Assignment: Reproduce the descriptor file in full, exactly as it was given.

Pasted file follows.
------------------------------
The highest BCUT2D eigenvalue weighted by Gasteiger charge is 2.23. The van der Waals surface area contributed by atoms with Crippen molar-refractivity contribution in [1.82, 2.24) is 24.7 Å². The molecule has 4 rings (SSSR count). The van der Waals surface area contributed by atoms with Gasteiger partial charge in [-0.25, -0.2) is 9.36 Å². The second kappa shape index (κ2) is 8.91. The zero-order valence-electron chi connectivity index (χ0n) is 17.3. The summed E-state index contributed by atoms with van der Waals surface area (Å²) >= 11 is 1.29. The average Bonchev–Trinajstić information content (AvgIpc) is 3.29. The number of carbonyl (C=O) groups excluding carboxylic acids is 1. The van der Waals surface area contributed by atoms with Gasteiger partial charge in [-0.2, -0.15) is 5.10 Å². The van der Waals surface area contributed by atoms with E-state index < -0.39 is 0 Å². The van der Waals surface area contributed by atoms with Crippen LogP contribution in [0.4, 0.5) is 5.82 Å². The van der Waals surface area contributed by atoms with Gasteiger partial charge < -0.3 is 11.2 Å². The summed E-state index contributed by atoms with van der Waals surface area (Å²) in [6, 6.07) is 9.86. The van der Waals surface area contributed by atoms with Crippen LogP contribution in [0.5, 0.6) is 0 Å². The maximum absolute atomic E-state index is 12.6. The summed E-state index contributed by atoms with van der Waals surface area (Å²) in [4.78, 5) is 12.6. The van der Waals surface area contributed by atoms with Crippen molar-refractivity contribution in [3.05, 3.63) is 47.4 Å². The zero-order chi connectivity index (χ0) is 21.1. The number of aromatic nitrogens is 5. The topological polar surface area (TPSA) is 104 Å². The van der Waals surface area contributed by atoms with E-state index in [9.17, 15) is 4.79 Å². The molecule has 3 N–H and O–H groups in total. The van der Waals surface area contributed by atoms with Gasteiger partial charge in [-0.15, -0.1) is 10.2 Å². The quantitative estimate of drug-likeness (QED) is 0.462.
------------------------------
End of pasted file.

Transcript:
The highest BCUT2D eigenvalue weighted by Gasteiger charge is 2.23. The van der Waals surface area contributed by atoms with Crippen molar-refractivity contribution in [1.82, 2.24) is 24.7 Å². The molecule has 4 rings (SSSR count). The van der Waals surface area contributed by atoms with Gasteiger partial charge in [-0.25, -0.2) is 9.36 Å². The second kappa shape index (κ2) is 8.91. The zero-order valence-electron chi connectivity index (χ0n) is 17.3. The summed E-state index contributed by atoms with van der Waals surface area (Å²) >= 11 is 1.29. The average Bonchev–Trinajstić information content (AvgIpc) is 3.29. The number of carbonyl (C=O) groups excluding carboxylic acids is 1. The van der Waals surface area contributed by atoms with Gasteiger partial charge in [-0.2, -0.15) is 5.10 Å². The van der Waals surface area contributed by atoms with E-state index < -0.39 is 0 Å². The van der Waals surface area contributed by atoms with Crippen LogP contribution in [0.4, 0.5) is 5.82 Å². The van der Waals surface area contributed by atoms with Gasteiger partial charge < -0.3 is 11.2 Å². The summed E-state index contributed by atoms with van der Waals surface area (Å²) in [6, 6.07) is 9.86. The van der Waals surface area contributed by atoms with Crippen LogP contribution in [0.5, 0.6) is 0 Å². The maximum absolute atomic E-state index is 12.6. The summed E-state index contributed by atoms with van der Waals surface area (Å²) in [4.78, 5) is 12.6. The van der Waals surface area contributed by atoms with Crippen molar-refractivity contribution in [3.05, 3.63) is 47.4 Å². The zero-order chi connectivity index (χ0) is 21.1. The number of aromatic nitrogens is 5. The topological polar surface area (TPSA) is 104 Å². The van der Waals surface area contributed by atoms with E-state index in [9.17, 15) is 4.79 Å². The molecule has 3 N–H and O–H groups in total. The van der Waals surface area contributed by atoms with Gasteiger partial charge in [-0.15, -0.1) is 10.2 Å². The quantitative estimate of drug-likeness (QED) is 0.462.